Michael Jordan was more of a great competitor than a great athlete
Michael Jordan was a great athlete and an even better competitor. Jordan's competitive nature drove his talents to new heights.
I came across a script written by Michael Jordan, MJ, titled Pain and Motivation.
"Maybe it's my own fault.
Maybe I led you to believe it was easy, when it wasn't.
Maybe I made you think my highlights started at the free-throw line and not in the gym.
Maybe I made you think that every shot I took was a game-winner that my game was built on flash and not fire.
Maybe it's my fault that you didn't see that failure gave me strength that my pain was my motivation.
Maybe I led you to believe that basketball was a God-given gift, and not something I worked for every single day of my life.
Maybe I destroyed the game.
Or maybe, you're just making excuses."
At first glance, what does it make you think of or think about? Jordan said that he worked very hard for his game. At second glance, Jordan is eloquently saying that people did not see the hardships he endured before becoming a star in the NBA player. In the end, he hints that maybe people were just making excuses not to do their best and not to work hard.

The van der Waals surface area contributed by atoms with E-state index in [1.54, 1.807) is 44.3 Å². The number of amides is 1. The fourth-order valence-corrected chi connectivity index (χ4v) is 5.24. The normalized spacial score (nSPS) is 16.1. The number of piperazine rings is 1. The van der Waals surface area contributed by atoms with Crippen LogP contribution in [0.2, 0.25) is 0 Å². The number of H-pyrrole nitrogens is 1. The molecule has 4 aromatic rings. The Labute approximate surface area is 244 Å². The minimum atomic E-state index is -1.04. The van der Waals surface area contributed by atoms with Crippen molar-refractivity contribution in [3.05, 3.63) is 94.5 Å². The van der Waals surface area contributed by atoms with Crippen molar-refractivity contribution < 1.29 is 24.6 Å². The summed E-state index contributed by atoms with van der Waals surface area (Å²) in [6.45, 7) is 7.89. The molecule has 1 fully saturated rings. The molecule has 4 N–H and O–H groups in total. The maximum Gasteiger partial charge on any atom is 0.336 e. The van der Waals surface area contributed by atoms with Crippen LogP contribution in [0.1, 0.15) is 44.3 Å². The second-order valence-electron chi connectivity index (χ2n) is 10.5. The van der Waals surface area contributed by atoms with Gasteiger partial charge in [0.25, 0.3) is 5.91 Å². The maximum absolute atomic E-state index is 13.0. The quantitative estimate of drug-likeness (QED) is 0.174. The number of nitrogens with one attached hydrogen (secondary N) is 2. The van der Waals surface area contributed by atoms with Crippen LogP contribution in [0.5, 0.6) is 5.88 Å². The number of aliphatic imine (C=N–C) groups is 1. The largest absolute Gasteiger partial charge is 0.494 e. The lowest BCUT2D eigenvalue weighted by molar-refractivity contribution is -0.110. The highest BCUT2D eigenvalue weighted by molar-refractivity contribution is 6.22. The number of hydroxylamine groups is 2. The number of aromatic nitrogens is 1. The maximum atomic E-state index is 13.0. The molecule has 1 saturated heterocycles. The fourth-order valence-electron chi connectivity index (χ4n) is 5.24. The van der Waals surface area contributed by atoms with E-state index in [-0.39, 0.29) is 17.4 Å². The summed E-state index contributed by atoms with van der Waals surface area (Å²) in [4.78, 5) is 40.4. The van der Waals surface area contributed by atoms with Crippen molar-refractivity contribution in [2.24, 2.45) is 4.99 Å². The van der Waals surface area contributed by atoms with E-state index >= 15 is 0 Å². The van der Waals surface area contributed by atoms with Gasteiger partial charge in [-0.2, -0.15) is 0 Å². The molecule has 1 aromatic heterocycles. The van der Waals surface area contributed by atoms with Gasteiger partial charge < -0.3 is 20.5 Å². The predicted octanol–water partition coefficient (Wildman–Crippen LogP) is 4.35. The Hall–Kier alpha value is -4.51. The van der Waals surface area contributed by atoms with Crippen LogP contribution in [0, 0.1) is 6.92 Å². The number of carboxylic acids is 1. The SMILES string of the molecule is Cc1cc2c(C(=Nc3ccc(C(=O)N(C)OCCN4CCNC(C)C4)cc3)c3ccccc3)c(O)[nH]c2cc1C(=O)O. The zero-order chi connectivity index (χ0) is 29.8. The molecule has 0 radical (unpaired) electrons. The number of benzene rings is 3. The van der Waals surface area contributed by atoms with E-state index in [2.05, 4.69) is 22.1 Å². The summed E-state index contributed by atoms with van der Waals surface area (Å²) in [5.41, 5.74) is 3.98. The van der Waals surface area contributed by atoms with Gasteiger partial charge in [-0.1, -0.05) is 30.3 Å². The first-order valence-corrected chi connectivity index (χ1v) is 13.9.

Jordan is really discussing the balance between work ethic and talent. While not directly illustrated here, in Jordan's case, he was really a competitor, and he was a very competitive person. He liked to win and is considered by many to be the NBA's most ruthless competitor. It's a balance between what drove his success more his competitive nature or talent. His success was obviously due to both, but I would say that he's even more of a competitor.
The expressions are really poetic if you read it more than once. I think he wants to talk about his success not built just on his talent, and he tried really hard every single day of his life. He is trying to say that you should not make any excuses and try your best.